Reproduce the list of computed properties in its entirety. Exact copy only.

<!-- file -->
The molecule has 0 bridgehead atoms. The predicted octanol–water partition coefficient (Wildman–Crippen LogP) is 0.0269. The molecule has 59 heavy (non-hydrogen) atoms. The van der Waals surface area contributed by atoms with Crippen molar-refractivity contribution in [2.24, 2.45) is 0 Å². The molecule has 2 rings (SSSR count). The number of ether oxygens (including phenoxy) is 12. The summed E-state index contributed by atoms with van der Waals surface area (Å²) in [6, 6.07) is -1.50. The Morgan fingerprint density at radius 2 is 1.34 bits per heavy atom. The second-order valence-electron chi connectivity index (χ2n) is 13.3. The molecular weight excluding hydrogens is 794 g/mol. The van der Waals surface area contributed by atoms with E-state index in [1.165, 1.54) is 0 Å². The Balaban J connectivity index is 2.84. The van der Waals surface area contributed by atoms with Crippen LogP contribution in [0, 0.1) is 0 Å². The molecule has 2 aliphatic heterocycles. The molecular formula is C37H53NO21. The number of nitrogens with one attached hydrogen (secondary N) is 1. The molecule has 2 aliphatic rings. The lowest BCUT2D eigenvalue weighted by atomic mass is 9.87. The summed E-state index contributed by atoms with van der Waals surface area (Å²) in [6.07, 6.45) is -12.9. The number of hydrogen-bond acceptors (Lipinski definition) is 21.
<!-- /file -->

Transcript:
The molecule has 0 bridgehead atoms. The predicted octanol–water partition coefficient (Wildman–Crippen LogP) is 0.0269. The molecule has 59 heavy (non-hydrogen) atoms. The van der Waals surface area contributed by atoms with Crippen molar-refractivity contribution in [2.24, 2.45) is 0 Å². The molecule has 2 rings (SSSR count). The number of ether oxygens (including phenoxy) is 12. The summed E-state index contributed by atoms with van der Waals surface area (Å²) in [6, 6.07) is -1.50. The Morgan fingerprint density at radius 2 is 1.34 bits per heavy atom. The second-order valence-electron chi connectivity index (χ2n) is 13.3. The molecular weight excluding hydrogens is 794 g/mol. The van der Waals surface area contributed by atoms with E-state index in [1.165, 1.54) is 0 Å². The Balaban J connectivity index is 2.84. The van der Waals surface area contributed by atoms with Crippen LogP contribution in [0, 0.1) is 0 Å². The molecule has 2 aliphatic heterocycles. The molecular formula is C37H53NO21. The number of nitrogens with one attached hydrogen (secondary N) is 1. The molecule has 2 aliphatic rings. The lowest BCUT2D eigenvalue weighted by atomic mass is 9.87. The summed E-state index contributed by atoms with van der Waals surface area (Å²) in [6.07, 6.45) is -12.9. The number of hydrogen-bond acceptors (Lipinski definition) is 21.